A single disruption in an organization causes an average culture of quality to drop 9%, according to a survey by Gartner, Inc. Organizations experience on average three disruptions per year.
“COVID-19, digital transformation, sudden facility shutdowns or an expansion into a new market – all of those incidents disrupt supply chain organizations. A strong culture of quality is critical during times of transformation,” says Bryan Klein, research director with the Gartner Supply Chain Practice. “Quality leaders must find strategies to sustain their quality levels during disruptions.”
The Gartner 2020 Culture of Quality During Disruptions Survey, conducted among more than 1,200 respondents, found that the primary tools quality leaders use to maintain a culture of quality during a disruption – reinforcing the importance of quality and ensuring access to quality tools such as trainings and knowledge hubs – have little to no impact.
“More than 70% of survey respondents said that messages about the importance of multiple competing priorities all increased during a disruption. That’s why just reinforcing the importance of quality falls on deaf ears,” Mr. Klein said. “It’s the same with quality tools. As priorities and circumstance change during the disruption, employees are unsure whether the tool is still relevant – and stop using it.”
Only 27% of Organizations Help Employees Navigate Tensions Between Priorities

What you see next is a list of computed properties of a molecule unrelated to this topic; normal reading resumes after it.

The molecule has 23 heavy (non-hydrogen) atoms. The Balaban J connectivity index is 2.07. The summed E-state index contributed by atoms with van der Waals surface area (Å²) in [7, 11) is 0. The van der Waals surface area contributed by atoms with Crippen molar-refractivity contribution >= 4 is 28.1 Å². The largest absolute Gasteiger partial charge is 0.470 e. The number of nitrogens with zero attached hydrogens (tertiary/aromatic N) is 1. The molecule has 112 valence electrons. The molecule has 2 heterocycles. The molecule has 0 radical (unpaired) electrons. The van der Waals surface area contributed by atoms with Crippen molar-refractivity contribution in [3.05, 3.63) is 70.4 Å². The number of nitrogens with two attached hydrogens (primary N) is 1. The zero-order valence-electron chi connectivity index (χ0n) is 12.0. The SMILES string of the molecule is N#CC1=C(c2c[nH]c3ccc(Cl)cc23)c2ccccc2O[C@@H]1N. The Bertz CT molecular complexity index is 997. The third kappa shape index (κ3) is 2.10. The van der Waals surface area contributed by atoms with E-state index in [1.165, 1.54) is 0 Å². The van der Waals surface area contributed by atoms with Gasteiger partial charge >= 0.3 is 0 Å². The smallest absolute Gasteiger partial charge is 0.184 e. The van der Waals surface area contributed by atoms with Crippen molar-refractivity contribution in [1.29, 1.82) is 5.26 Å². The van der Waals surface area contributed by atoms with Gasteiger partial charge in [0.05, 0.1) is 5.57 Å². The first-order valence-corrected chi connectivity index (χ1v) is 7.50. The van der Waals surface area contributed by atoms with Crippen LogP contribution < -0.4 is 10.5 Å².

According to the survey, the most impactful action quality leaders can take to maintain a culture of quality during disruptions is to help employees navigate the inevitable tensions between conflicting priorities. However, this is something only 27% of organizations are currently doing.
“It helps when senior leaders acknowledge the tensions between priorities,” Klein says. “There’s power in knowing that employees aren’t expected to optimize multiple priorities at the same time. At times it’s okay to decide between priorities, such as decreasing speed-to-market in the face of a significant cost reduction.”
As a next step, quality leaders should offer clear guidance on when a certain level of quality is crucial and when it’s not. Establishing categories such as “must have quality”, “should have quality”, and “can have quality” are an easy way to guide employees’ thinking patterns.
Finally, employees must be equipped to manage competing tensions when necessary. Less than 25% of survey respondents reported that they seek guidance from quality leaders before making a difficult trade-off decision. Quality leaders must therefore ensure that employees are properly equipped to make those decisions on their own.
“Peer-to-peer consulting or a quality ambassador program can give employees access to the relevant guidance. Discussing tensions between priorities during weekly meetings motivates staff to reflect on their decision-making process and will lead to better informed decisions at later stages,” Klein concludes.